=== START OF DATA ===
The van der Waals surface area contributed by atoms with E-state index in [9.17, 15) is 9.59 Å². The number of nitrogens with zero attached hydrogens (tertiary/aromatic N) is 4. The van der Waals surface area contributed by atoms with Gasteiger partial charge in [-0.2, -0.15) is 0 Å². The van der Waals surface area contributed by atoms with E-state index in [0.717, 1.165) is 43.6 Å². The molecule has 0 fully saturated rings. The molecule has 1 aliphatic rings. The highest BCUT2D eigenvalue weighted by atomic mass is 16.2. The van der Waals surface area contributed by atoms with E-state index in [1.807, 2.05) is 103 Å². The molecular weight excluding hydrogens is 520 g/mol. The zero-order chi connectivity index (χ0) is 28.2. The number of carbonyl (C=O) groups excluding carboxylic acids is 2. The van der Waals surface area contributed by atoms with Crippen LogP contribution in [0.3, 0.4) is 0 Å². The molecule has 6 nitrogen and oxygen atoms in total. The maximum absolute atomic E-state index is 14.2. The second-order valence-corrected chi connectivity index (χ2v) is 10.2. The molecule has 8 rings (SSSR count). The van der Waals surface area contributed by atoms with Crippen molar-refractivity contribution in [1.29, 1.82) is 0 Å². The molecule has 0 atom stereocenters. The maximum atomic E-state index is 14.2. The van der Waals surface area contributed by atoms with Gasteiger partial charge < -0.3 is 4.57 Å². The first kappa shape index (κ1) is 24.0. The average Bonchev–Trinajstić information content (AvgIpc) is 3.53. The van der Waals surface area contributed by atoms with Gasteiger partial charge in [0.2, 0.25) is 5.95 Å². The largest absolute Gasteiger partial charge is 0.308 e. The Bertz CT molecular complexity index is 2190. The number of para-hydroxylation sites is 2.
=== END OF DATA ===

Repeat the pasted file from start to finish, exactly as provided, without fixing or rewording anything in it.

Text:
The van der Waals surface area contributed by atoms with E-state index in [9.17, 15) is 9.59 Å². The number of nitrogens with zero attached hydrogens (tertiary/aromatic N) is 4. The van der Waals surface area contributed by atoms with Gasteiger partial charge in [-0.2, -0.15) is 0 Å². The van der Waals surface area contributed by atoms with E-state index in [0.717, 1.165) is 43.6 Å². The molecule has 0 fully saturated rings. The molecule has 1 aliphatic rings. The highest BCUT2D eigenvalue weighted by atomic mass is 16.2. The van der Waals surface area contributed by atoms with E-state index in [1.807, 2.05) is 103 Å². The molecular weight excluding hydrogens is 520 g/mol. The zero-order chi connectivity index (χ0) is 28.2. The number of carbonyl (C=O) groups excluding carboxylic acids is 2. The van der Waals surface area contributed by atoms with Crippen LogP contribution in [0.3, 0.4) is 0 Å². The molecule has 6 nitrogen and oxygen atoms in total. The maximum absolute atomic E-state index is 14.2. The second-order valence-corrected chi connectivity index (χ2v) is 10.2. The molecule has 8 rings (SSSR count). The van der Waals surface area contributed by atoms with Crippen molar-refractivity contribution in [1.29, 1.82) is 0 Å². The molecule has 0 atom stereocenters. The maximum atomic E-state index is 14.2. The van der Waals surface area contributed by atoms with Gasteiger partial charge < -0.3 is 4.57 Å². The first kappa shape index (κ1) is 24.0. The average Bonchev–Trinajstić information content (AvgIpc) is 3.53. The van der Waals surface area contributed by atoms with Gasteiger partial charge in [0.2, 0.25) is 5.95 Å². The largest absolute Gasteiger partial charge is 0.308 e. The Bertz CT molecular complexity index is 2190. The number of para-hydroxylation sites is 2.